Yoga is an ancient physical, mental, and spiritual practice or discipline which originated in India. There is a broad variety of schools, practices and goals in Hinduism, Buddhism. Pilates movement and poses were introduced by Joseph Pilates, many of the poses that were originally performed by Joseph Pilates target key core areas and aimed to target bad posture, inefficient breathing. Pilates was a gymnast and body builder, as he began to devise his own system known as “Contrology”, he also studied yoga movement and movement of animals hence we can see many similarities across the original Pilates method in Yoga movement. He later developed specific core exercises that would go on to become known as “Pilates”. Training dancers and performing artists in the USA.
The origins of Yoga have been speculated to date back to pre-Vedic Indian traditions, but most likely developed around the sixth and fifth centuries BCE, in ancient India’s ascetic circles, which are also credited with the early sramana movements.
Many studies have tried to determine the effectiveness of yoga as a complementary intervention for cancer, schizophrenia, asthma, and heart disease. The results of these studies have been mixed and inconclusive, with cancer studies suggesting none to unclear effectiveness, and others suggesting yoga may reduce risk factors and aid in a patient’s psychological healing process.
Yoga came to the attention of an educated western public in the mid-19th century along with other topics of Indian philosophy. In the context of this budding interest, N. C. Paul published his Treatise on Yoga Philosophy in 1851. According to Jacobsen, “Yoga has five principal meanings:
What is Mindfulness?
Mindfulness is a spiritual or psychological faculty that according to the teachings of Buddha. Mindfulness invites us to become aware of the reality of things, the present moment, you may have heard is a focus of this reality, so that we may gain clarity over the nature of reality and our thoughts. Since before the time of Buddha man has been curious about our mind/body connection. So it continues, into the 21st century with Mindfulness and Neuroplasticity being a focus of many research based studies to better understand the workings of the mind. Research and science has been able to measure and prove that meditation and present moment awareness practices, have a direct impact on our health and wellbeing. If we are to re-learn how to connect to present moment experiences we are better able to increase the connection and workings of this part of our brain known as the pre-frontal cortex and its response. Living in a ‘fast’ paced world means we are constantly struggling with the “fight or flight” response that is inherently part of our brain system. This means our “response’ system goes offline and our “reactive” system in Online. Over time if there is less time for Rest and Digest we begin to feel as though we are constantly on edge or some may even begin to feel Anxious and restless, less able to cope, rushed, reactive and frankly just exhausted all the time?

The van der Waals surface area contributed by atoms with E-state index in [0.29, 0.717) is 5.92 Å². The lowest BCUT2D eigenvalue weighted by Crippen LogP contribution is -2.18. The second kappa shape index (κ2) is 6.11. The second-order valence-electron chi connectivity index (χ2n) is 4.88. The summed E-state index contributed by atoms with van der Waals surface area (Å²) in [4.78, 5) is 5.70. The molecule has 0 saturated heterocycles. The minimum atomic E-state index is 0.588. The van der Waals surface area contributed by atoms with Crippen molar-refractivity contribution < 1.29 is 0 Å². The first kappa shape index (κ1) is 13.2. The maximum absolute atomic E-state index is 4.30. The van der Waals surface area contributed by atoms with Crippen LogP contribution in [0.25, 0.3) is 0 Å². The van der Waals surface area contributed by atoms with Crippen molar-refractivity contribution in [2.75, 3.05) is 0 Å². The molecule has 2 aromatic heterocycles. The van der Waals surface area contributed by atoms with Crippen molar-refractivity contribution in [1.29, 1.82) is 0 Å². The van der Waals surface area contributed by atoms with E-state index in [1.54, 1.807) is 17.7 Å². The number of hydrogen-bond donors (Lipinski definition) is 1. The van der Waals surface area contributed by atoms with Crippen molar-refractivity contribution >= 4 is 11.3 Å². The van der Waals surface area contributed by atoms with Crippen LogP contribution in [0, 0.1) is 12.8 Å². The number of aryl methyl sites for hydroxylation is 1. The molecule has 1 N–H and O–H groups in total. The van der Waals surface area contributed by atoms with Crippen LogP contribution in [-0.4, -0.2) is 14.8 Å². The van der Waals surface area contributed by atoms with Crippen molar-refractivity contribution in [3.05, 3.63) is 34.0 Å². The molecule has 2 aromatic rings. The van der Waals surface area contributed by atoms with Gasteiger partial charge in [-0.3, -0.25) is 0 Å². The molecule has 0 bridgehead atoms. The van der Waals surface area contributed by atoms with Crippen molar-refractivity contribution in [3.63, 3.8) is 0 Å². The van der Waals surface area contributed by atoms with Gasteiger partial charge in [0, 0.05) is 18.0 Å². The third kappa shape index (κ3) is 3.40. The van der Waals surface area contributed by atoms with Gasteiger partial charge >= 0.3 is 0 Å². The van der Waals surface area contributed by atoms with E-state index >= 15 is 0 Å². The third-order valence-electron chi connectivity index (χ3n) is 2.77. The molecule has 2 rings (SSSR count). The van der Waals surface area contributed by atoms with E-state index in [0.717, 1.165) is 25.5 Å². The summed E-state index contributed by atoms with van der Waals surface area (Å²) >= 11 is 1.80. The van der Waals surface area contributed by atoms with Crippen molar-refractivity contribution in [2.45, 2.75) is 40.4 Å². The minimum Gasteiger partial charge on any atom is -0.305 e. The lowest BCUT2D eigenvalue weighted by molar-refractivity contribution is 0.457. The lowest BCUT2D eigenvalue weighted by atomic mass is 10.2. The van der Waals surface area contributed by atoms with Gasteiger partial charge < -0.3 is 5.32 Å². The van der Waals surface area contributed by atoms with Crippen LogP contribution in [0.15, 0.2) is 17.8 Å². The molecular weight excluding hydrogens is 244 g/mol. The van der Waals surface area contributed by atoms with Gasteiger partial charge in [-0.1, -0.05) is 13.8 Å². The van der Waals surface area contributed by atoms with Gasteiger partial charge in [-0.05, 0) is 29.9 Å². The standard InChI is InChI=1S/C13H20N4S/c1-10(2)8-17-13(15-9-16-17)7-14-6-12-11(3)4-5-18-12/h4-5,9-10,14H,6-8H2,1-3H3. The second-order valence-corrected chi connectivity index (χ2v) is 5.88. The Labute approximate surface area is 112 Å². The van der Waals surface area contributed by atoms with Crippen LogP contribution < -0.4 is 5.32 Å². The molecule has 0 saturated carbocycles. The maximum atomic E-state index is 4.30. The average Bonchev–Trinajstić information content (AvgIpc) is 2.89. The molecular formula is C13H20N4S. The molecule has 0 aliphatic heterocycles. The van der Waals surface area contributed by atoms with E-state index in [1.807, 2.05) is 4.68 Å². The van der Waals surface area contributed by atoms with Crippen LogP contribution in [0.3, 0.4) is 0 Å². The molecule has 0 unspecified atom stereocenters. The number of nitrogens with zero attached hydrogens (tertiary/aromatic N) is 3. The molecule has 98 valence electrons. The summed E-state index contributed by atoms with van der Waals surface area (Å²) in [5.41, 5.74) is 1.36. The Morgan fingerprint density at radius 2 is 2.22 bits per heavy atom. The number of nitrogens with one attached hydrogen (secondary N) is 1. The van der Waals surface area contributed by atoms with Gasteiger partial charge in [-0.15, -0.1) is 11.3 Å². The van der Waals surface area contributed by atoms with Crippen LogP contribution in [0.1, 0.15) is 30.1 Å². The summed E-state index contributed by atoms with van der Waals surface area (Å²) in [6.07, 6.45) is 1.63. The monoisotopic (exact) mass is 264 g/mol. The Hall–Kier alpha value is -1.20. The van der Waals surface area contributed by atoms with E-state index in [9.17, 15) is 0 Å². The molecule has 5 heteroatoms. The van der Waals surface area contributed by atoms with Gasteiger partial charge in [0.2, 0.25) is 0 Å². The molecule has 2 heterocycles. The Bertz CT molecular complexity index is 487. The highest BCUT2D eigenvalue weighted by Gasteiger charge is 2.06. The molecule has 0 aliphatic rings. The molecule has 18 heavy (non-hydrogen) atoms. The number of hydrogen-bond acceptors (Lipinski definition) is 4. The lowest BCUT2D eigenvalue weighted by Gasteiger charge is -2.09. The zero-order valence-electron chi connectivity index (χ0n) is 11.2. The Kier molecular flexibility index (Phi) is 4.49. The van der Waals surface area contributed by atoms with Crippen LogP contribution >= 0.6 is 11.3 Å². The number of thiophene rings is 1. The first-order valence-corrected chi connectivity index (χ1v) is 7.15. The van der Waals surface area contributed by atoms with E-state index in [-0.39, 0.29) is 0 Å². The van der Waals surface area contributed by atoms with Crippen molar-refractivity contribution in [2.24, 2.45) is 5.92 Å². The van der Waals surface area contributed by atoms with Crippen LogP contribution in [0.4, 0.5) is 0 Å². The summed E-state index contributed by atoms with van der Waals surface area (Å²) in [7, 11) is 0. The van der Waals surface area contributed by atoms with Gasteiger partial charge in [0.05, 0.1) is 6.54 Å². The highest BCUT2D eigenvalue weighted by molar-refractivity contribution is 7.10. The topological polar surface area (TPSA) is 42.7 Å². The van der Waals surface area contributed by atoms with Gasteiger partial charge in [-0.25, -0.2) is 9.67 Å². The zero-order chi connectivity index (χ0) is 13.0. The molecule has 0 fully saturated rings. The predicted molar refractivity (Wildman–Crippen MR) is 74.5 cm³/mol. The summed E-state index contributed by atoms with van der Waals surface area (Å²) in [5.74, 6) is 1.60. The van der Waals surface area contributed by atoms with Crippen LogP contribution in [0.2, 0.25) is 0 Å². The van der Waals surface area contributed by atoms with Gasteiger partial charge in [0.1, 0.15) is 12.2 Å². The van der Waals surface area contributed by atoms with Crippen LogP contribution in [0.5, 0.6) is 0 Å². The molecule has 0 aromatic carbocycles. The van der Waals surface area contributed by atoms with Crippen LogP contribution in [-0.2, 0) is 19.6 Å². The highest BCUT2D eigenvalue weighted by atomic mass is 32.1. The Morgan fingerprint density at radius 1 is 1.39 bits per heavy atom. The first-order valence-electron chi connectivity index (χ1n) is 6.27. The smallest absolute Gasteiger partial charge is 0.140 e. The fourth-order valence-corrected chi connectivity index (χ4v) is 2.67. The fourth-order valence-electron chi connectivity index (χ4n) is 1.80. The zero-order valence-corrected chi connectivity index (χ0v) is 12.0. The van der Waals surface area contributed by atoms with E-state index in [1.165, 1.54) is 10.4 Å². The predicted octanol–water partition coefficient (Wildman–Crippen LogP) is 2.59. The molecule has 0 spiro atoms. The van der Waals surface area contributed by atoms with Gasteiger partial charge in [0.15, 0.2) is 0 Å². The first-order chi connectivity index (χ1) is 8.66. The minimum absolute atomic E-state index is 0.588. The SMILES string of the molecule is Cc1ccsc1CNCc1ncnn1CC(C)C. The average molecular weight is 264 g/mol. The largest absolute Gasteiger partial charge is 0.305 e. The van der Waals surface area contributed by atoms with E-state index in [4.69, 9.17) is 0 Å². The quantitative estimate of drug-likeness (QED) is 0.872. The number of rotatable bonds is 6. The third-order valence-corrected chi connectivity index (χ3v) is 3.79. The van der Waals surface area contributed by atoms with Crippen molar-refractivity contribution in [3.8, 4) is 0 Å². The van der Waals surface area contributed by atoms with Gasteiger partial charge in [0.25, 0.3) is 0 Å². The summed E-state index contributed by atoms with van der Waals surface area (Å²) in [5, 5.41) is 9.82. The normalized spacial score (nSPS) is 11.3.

Does this sound familiar?
Mindfulness is now offered in schools, workplaces, corporate settings, health and hospital settings, online and on apps. Mindfulness Based Stress Reduction (MBSR) is a form of meditation and wasn designed by world experts such as Jon Kabat Zinn in line with Evidence Based Research and ancient old teachings to assist each of us to “live” more in the present. Cope with the busy-ness of our daily lives and practice with awareness. Research has shown that a minimum of 8 weeks of regular practice begins to change the way our brain wires and fires and the overall activity of our brain. You can join Monique and other international teachers at Meditation.Live
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